Also, operations between different communication domains can be supported by way of key translation facilities that translate vector keys between the domain master keys of the domains.
The vector key of the preferred embodiment of this invention comprises the following: a vector syntax identifier; a domain name identifier; a vector name identifier; a vector type identifier, i.e. indicating whether a key is a domain vector key or member vector key; a key purpose identifier, i.e. whether the key is specified for data encryption/decryption or seal generation/verification; a master key identifier; a key size identifier; a key value; and a seal.
The seal is a Message Authentication Code (MAC) computed according to ANSI X9.19 binary option. The invention allows for the loading of vector keys into the directory by the domain members as required. A further level of protection may be provided by loading the vector keys as attributes into X.509 certificates. The certification means that creates these certificates adds its own public key signature to the certificate thus making it impossible for domain members to register themselves. Such a level of security control may be particularly advantageously employed in networks which are shared by multiple secure communication domains.
As mentioned above, vector key processing is advantageously supported by way of a vector key processor. Such processors are arranged to hold the master keys of the domain members, to use the working keys only as indicated by the key control information and to load the working keys into a cryptographic processor for message encryption/decryption or seal generation/verification as required.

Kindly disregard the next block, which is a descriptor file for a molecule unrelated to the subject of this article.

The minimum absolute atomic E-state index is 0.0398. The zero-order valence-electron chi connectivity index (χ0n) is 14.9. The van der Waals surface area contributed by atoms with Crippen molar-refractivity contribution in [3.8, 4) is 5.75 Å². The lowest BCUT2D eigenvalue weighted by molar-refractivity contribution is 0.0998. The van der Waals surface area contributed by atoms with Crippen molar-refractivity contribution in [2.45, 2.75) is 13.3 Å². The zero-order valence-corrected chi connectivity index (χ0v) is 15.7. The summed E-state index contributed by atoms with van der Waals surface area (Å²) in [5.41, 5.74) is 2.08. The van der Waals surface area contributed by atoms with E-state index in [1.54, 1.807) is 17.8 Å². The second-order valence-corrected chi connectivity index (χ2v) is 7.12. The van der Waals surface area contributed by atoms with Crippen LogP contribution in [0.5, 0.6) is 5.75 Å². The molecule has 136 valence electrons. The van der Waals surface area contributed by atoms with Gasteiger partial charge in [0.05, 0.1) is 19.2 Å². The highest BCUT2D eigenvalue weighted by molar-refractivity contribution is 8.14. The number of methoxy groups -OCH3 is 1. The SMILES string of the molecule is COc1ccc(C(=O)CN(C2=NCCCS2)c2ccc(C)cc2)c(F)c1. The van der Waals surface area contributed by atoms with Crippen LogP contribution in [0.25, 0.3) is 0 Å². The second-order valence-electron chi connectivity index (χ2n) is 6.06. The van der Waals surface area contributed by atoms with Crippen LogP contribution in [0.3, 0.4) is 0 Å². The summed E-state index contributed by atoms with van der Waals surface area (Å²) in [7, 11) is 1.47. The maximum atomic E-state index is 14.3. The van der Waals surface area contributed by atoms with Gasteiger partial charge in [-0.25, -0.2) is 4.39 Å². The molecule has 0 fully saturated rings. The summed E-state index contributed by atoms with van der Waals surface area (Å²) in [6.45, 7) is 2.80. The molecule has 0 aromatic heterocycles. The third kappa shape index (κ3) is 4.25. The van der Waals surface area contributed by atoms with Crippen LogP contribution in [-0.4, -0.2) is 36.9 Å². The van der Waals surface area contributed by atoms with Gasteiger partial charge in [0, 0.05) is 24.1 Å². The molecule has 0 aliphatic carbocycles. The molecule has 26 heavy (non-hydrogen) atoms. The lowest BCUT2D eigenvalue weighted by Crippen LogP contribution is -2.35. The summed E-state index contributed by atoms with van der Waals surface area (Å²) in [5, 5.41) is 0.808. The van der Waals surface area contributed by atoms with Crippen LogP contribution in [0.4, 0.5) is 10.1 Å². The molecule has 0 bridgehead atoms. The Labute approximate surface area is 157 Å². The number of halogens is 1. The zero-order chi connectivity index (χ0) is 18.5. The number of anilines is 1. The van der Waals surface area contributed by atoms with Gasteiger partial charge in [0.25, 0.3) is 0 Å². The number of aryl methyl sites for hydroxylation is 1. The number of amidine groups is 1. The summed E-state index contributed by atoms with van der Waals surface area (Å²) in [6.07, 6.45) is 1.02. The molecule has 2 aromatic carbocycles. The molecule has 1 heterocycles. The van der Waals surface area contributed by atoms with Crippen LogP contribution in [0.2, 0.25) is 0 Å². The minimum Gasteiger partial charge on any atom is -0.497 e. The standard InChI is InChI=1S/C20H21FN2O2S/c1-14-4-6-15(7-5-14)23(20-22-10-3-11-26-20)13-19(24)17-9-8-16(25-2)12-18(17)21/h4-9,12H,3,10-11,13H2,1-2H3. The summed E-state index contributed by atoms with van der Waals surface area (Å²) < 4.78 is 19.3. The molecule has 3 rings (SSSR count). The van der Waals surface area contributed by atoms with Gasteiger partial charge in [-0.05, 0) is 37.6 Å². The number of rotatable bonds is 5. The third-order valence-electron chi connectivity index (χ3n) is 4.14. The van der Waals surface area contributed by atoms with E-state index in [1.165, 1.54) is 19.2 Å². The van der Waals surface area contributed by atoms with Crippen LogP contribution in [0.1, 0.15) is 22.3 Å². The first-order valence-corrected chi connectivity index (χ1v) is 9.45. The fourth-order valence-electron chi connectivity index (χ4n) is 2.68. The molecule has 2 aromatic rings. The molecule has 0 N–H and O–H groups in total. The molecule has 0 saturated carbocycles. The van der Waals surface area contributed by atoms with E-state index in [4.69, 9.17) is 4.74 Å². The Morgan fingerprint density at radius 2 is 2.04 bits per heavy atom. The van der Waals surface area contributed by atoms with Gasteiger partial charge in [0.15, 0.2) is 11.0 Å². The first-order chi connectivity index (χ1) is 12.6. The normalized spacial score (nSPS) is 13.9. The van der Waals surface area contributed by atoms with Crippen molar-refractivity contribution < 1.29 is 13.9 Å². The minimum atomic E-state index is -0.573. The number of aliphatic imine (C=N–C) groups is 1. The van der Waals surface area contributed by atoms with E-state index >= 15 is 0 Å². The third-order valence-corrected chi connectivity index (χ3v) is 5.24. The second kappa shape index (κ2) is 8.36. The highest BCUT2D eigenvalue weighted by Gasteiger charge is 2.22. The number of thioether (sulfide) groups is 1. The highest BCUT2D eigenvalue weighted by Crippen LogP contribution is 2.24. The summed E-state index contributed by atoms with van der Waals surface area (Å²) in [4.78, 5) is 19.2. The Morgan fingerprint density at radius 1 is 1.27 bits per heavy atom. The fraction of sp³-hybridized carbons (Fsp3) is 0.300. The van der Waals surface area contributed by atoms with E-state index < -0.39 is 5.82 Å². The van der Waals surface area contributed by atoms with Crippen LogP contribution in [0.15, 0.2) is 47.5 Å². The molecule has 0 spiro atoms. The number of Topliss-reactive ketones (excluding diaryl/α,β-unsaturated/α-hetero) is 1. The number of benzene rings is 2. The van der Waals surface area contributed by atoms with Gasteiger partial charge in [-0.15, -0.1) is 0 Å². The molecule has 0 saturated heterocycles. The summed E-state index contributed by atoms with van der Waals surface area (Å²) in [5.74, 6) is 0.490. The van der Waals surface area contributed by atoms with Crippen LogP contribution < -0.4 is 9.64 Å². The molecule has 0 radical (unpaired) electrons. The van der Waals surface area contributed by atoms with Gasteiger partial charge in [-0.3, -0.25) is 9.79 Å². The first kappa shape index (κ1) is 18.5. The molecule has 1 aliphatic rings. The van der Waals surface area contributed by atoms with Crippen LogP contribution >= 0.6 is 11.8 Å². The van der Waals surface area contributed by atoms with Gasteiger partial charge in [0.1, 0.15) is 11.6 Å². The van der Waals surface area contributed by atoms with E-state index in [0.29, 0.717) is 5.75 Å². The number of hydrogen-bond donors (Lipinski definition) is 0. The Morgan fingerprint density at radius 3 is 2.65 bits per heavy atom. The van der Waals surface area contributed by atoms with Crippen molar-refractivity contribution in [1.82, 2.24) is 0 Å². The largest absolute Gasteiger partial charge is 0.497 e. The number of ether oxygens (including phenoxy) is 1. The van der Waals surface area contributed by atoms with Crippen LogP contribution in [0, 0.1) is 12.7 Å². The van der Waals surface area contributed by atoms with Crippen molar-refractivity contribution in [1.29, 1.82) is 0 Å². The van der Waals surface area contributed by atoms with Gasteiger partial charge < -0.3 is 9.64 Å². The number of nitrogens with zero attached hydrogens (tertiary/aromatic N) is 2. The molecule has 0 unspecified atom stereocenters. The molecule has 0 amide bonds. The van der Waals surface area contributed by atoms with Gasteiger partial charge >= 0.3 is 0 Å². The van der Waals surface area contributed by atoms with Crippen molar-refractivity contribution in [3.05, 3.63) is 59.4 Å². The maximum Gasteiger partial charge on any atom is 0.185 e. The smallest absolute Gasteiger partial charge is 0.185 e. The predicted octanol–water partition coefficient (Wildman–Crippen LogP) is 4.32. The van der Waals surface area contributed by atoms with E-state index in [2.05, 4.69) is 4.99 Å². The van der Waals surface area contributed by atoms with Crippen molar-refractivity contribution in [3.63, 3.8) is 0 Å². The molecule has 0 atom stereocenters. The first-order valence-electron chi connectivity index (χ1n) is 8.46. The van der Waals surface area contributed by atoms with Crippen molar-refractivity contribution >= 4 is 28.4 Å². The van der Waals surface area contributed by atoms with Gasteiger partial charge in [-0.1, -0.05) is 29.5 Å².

A set of typical operations of a vector key management apparatus is outlined below, which set is arranged to replace the conventional key management operations of known cryptographic hardware and software. It should be noted that vector key management can be employed as a basis for setting up conventional session keys for communication between two network nodes. As such, a first node generates a session key, seals it under its sealing key and encrypts it under the encryption key of the second node. A particularly advantageous implementation of vector key management involves the combination of standard cryptographic operations that support system functions and applications with vector key management operations in a single secure device such as an appropriately designed semiconductor device. Of course, other implementations are possible and appropriate dependent upon factors such as cost and the level of security required.